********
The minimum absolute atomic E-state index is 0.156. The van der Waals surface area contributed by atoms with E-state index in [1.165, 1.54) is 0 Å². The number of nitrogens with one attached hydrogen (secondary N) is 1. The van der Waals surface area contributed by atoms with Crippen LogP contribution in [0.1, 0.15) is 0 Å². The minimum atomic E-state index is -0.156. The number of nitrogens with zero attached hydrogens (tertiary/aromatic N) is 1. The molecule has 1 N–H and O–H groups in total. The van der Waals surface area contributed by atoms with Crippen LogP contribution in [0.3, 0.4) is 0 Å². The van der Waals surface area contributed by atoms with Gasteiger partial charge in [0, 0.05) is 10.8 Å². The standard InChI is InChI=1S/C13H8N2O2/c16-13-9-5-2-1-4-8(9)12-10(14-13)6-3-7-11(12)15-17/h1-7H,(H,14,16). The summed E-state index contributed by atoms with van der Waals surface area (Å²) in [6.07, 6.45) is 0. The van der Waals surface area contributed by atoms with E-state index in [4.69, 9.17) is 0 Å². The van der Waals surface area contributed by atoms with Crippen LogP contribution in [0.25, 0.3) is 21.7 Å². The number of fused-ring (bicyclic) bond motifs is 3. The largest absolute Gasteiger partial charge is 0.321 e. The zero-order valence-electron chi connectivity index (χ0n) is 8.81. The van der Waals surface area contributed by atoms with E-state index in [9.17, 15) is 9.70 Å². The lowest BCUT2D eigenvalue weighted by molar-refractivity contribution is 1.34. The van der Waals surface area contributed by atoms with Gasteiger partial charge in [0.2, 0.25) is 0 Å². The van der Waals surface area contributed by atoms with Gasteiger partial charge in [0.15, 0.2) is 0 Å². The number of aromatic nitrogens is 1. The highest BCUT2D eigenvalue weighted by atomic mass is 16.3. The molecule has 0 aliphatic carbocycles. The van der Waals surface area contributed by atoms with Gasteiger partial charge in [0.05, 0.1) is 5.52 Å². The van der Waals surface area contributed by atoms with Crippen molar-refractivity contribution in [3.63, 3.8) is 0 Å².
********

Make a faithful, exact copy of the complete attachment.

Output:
The minimum absolute atomic E-state index is 0.156. The van der Waals surface area contributed by atoms with E-state index in [1.165, 1.54) is 0 Å². The number of nitrogens with one attached hydrogen (secondary N) is 1. The van der Waals surface area contributed by atoms with Crippen LogP contribution in [0.1, 0.15) is 0 Å². The minimum atomic E-state index is -0.156. The number of nitrogens with zero attached hydrogens (tertiary/aromatic N) is 1. The molecule has 1 N–H and O–H groups in total. The van der Waals surface area contributed by atoms with Crippen LogP contribution in [0.3, 0.4) is 0 Å². The van der Waals surface area contributed by atoms with Gasteiger partial charge in [0, 0.05) is 10.8 Å². The standard InChI is InChI=1S/C13H8N2O2/c16-13-9-5-2-1-4-8(9)12-10(14-13)6-3-7-11(12)15-17/h1-7H,(H,14,16). The summed E-state index contributed by atoms with van der Waals surface area (Å²) in [6.07, 6.45) is 0. The van der Waals surface area contributed by atoms with E-state index in [4.69, 9.17) is 0 Å². The van der Waals surface area contributed by atoms with Crippen LogP contribution in [0.25, 0.3) is 21.7 Å². The number of fused-ring (bicyclic) bond motifs is 3. The largest absolute Gasteiger partial charge is 0.321 e. The zero-order valence-electron chi connectivity index (χ0n) is 8.81. The van der Waals surface area contributed by atoms with E-state index in [9.17, 15) is 9.70 Å². The lowest BCUT2D eigenvalue weighted by molar-refractivity contribution is 1.34. The van der Waals surface area contributed by atoms with Gasteiger partial charge in [0.2, 0.25) is 0 Å². The van der Waals surface area contributed by atoms with Gasteiger partial charge in [0.15, 0.2) is 0 Å². The number of aromatic nitrogens is 1. The highest BCUT2D eigenvalue weighted by atomic mass is 16.3. The molecule has 0 aliphatic carbocycles. The van der Waals surface area contributed by atoms with Gasteiger partial charge in [0.05, 0.1) is 5.52 Å². The van der Waals surface area contributed by atoms with Crippen molar-refractivity contribution in [3.63, 3.8) is 0 Å².